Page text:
Making sure the gearbox stays realiable

Gearbox designers and manufacturers follow stringent standards for designing and building gearboxes, but failures persist. This group is seeking a solution.


Gearbox reliability is a crucial issue for the wind energy industry. The gearbox and its supporting components (i.e. shafts, generator, brakes, and lubrication system) account for roughly 30 percent of the turbine’s capital cost, excluding foundations and site infrastructure, and the gearbox is the most expensive component to repair or replace. Recurrent gearbox failures have plagued the industry since the technology’s inception, and they continue to prevent turbines from achieving their intended 20-25 year lifespan. Although gearboxes have evolved over the past two decades, failures persist. “The end users and owner-operators say we’re only getting five years, or in some cases three years out of these gearboxes,” says Sandy Butterfield, principal engineer at the National Renewable Energy Laboratory (NREL) and project lead for the U.S. Department of Energy (DOE) Wind Turbine Gearbox Reliability Collaborative (GRC).

The GRC is a multi-year effort by the DOE Wind Program that brings together leading wind turbine manufacturers, wind plant operators, gearbox suppliers, and consultants from around the world. Its goal is to validate the typical design process—from the wind turbine system loads to bearing rating—through a comprehensive dynamometer and field-test program. To achieve this the GRC will conduct field and dynamometer tests, and analysis on two identical 750-kW gearboxes that have been modified to reflect current 1.5-MW turbine configurations. The gearboxes will be heavily instrumented to measure all pertinent bearing and gear reactions. One gearbox will be tested in a wind turbine in a nearby wind plant, and the other on NREL’s 2.5-MW dynamometer at the National Wind Technology Center.

The field tests, planned to begin this summer, will show the real bearing reactions under start up and shut down transients, high wind operation, control induced torque transients, and high nacelle accelerations. The dynamometer tests will try to reproduce loads measured in the field on the dynamometer and compare internal gear and bearing reactions to those measured in the field. Most commercial dynamometers can only apply steady torque loads instead of the high transient loads and non-torque loads that wind turbines actually experience. NREL’s dynamometer is capable of applying both torque transient loads and non-torque loads. Other aspects to be investigated include:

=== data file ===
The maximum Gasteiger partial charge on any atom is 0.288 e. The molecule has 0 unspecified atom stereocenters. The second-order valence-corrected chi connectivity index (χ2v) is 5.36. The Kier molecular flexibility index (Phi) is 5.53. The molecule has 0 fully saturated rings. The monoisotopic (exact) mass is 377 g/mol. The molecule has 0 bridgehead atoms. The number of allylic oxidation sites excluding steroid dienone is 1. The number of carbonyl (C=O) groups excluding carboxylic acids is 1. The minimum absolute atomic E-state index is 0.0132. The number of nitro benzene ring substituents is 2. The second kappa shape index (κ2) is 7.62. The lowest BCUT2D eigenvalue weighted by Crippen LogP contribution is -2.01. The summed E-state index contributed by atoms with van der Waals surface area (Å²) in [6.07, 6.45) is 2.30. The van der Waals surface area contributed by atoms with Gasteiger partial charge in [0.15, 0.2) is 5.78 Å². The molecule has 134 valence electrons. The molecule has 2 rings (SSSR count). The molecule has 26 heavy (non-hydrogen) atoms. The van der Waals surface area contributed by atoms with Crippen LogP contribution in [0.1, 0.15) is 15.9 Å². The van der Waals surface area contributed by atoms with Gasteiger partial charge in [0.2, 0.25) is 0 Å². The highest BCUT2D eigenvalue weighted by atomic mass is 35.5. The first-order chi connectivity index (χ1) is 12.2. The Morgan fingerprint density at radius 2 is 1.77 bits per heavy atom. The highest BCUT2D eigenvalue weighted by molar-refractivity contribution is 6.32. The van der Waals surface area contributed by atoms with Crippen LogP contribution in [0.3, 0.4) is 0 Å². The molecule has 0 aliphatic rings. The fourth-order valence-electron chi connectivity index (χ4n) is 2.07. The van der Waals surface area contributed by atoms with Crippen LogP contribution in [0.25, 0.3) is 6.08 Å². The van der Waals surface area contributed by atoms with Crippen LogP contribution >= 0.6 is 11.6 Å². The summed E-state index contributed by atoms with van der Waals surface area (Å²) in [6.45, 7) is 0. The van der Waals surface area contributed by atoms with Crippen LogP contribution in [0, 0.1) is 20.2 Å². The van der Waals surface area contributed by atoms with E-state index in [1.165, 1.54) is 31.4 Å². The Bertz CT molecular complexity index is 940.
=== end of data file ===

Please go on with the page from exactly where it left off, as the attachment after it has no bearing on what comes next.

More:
• Forced lubrication—New wind turbine designs channel lubrication directly to the bearing races where low revolutions per minute at high torque cause a lot of heat and pressure. GRC gearbox modifications will include forced bearing lubrication, including the planet bearings, which are difficult to reach

• Oil cleanliness—New turbines have more aggressive filtration systems. The GRC lubrication system will have 10-micron filtration in the main lubrication loop, 3-micron filtration in a low-flow kidney loop, and condition monitoring equipment to measure and record particle counts in the lubrication system during operation.

• Condition monitoring—The GRC turbines will incorporate condition monitoring systems that implement stress wave, vibration, and lubricant monitoring techniques to detect problems that could lead to system failure.

• Micropitting—Prevalent in wind turbine gearboxes, micropitting occurs on gear teeth and bearings and can cause bearing failure.

• Load distribution—Uneven distribution of loads can damage gear and bearing components.

The GRC will also be conducting an analysis round robin to validate gearbox design tools. In the past wind turbine manufacturers used simple gearbox models to predict the lifetime performance of new designs, but design tools have become much more sophisticated, including finite element models of the gearbox housing, shafts, gears, and bearings. This level of sophistication has been used in the automotive industry with great success, but has never been validated for wind turbine application. The GRC offers researchers a unique opportunity to validate these new design tools and processes using previously unavailable test data. The final result will be a new design guideline developed with the participation of all members of the collaborative.

As work progresses, researchers plan to develop a GRC Failure Database containing information provided by gearbox rebuilding shops that have been trained to inspect and disassemble wind turbine gearboxes to preserve crucial failure data. The purpose is to provide members of the wind industry with information to help prevent failures and avoid costly repairs in current and future wind plants.

Gearbox reliability is crucial, and the efforts of the GRC are specifically targeted at understanding and mitigating this issue to improve reliability, reduce costs, and encourage increased deployment of wind energy to produce clean electricity.